Frame the interaction of a microwave oven.
Input: Cold food
Output: Hot food
Controls: door, buttons
Display: digital display, sound, light inside
Receptors: Eyes (vision), Ears (sound)
Somantic marker hypothesis?
Hyptohtesis that feelings in the body provoke emotion. Rapid heart rate = anxiety. Nausea = disgust. Important since during testing feelings can be provoked as a possible emotion. Located in the amygdala
When one sense can effecte the others. If something feels good to touch, it could affect the visuals of the object in a positive way.
Difference between correlation and causality?
Correlation: If two results correalate and shows the same results.
Causation: If, and if so only, how these results are connected. A+B? A->B? AB+C?
Example: People arriving to a train station and then the train arrives. The train didnt cause the people to arrive ant he people didnt cause the train to arrive. Both depend on a timetable.
Why is interaction important? (Especiallt experience design?)
Very soon user wont be satisfied with products that just work, user will expect easy-to-use, good looks and joyful experiencies.
Explain FF, Action and FB.
FF, Feedforward, implicates what the user should do. Semantic och direct.
Action, The action of the user.
FB, Feedback, What happens after the action is done.
That FB should be strongly connected to the action. Example a light-swith that lights up when switched.
Explain (i) Direct methods, (ii) Indirect methods, (iii) methods without the user.
Unstructured interviews: Clear goal, no guidelines, unfamiliar context
Semi-structured interview: With guidelines, open-ended questions
Focus-group: Semi-structured interview with moderator. 6-10 persons. Time-effective.
Questionnaire: Closed yes/no/multiple choice questions. Quantitative data for ex validization
Diary: Info from user under a longer period of time.
Observation: Observe how the user interact with the product.
Shadowing: Observe and ask questions about how the user interact with the product.
Methods without users:
What is Neuro-plasticity?
Lasting change to the brain during an individual's lifespan.
Difference between Affordance, Preceptual information and Percieved affordance?
Affordance: What an object can do. Example a flip button is switched, a knob is turned. Physical properties.
Perceptual information: What the object tells us: labels, colors etc.
Percieved affordance: Affordance is connected to physical things, as in digital interfaces we can look for something to give it percieved affordance. Example a shadow next to a button to make it look "pushable".
Explain frontal lobe.
Front of the brain: motor skills, planning, execution
Damage leads to: paralyzis
Explain temporal lobe:
Recognition of objects, faces, hearing
Damage leads to: hard to recognize objects, hearing problems
Love and belonging,
What traits are specific for the left/right brain?
Left: logic, mathematics, language, witing, reading
Right: creativity, art, personality, music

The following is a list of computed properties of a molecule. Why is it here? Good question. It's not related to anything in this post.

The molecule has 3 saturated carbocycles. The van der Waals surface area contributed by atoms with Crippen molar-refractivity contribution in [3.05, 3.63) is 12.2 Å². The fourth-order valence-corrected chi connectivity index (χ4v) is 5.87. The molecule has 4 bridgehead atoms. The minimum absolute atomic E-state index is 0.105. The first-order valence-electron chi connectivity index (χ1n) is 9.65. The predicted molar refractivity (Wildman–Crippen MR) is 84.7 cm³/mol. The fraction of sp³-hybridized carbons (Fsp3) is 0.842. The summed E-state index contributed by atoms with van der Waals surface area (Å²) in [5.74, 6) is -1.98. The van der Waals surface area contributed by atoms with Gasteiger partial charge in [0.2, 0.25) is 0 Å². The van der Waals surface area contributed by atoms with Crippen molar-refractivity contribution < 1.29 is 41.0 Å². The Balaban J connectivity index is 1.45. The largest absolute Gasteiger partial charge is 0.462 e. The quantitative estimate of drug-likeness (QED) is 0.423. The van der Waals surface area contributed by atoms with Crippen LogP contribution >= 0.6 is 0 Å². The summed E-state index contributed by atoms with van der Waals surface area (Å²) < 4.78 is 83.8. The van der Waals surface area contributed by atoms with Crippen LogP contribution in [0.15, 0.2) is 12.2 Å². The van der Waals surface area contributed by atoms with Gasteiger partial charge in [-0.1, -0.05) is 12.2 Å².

Explain Why What How.
Why: Needs and demands of the user
What: What should be done, functionality of the system
How: How it should be done, what technologies etc.
What is a Neuron?
Nerve-cell that recieves, processes and transmits singals in the body through Axons
Three different definitions of Interaction Design and description.
- Behaviorist: IxD is about defining behavior of artifacts, systems and environments.
- Social: Facilitating communiaction between humans with product.
- Technology: Making products useful, useable and pleasant.
Explain Partial Lobe.
Top of the brain: navigation, self-awereness, object action, attention.
If damaged: navigation issues
Means that senses are interconnected. Example: In Seatlle they built a waterfall in front of a highway. Seeing the waterfall combined with the highway made the noise of the highway more pleasant.
Explain convergent afferent.
Two unique signal comes together to on new signal: for example heart attack.
From a neuroscientific point of view: what should a designer include when designing a website to make it interesting?
Color, moving objects, contrast, evolutionary objects (faces).
The five dimensions of Interaction Design:
2D: Visual representation
3D: Physical objects
Cognitive and sensory overload? Explain
When one or more sensors is super-stimulated. Makes processing data harder. Better to split information over several senses.
Explain difference between CLI-GUI-NUI:
CLI: Coding in console
GUI: Graphical representations
NUI: touch, voice, gestures
Explain Cognitive inhibition.
Brains ability to tune out stimuli that are irrelevant
Why is it important to consider neuroscience in design?
Knowing instead of guessing could save time and effort.
How did the approach to designing artifacts change during (i) digital revolution, (ii) information revolution?
Physical & goal-oriented -> Digital & goal-oriented
Digital & goal-oriented -> Digital & Experience-oriented
Inner part of the brain responsible for decision making, monotoring, outcome prediction
The four interaction design approaches:
User-centered design: All about the user. Up to the designer to design according to users demands and needs. Users involved in the whole process.
Activity-centered design: All about the activities, not the goal.
Genius design: Design relying on the designers knowledge. If users are involved in the process it could be for validization.
System design: Design of the system, objects, etc. Not the user.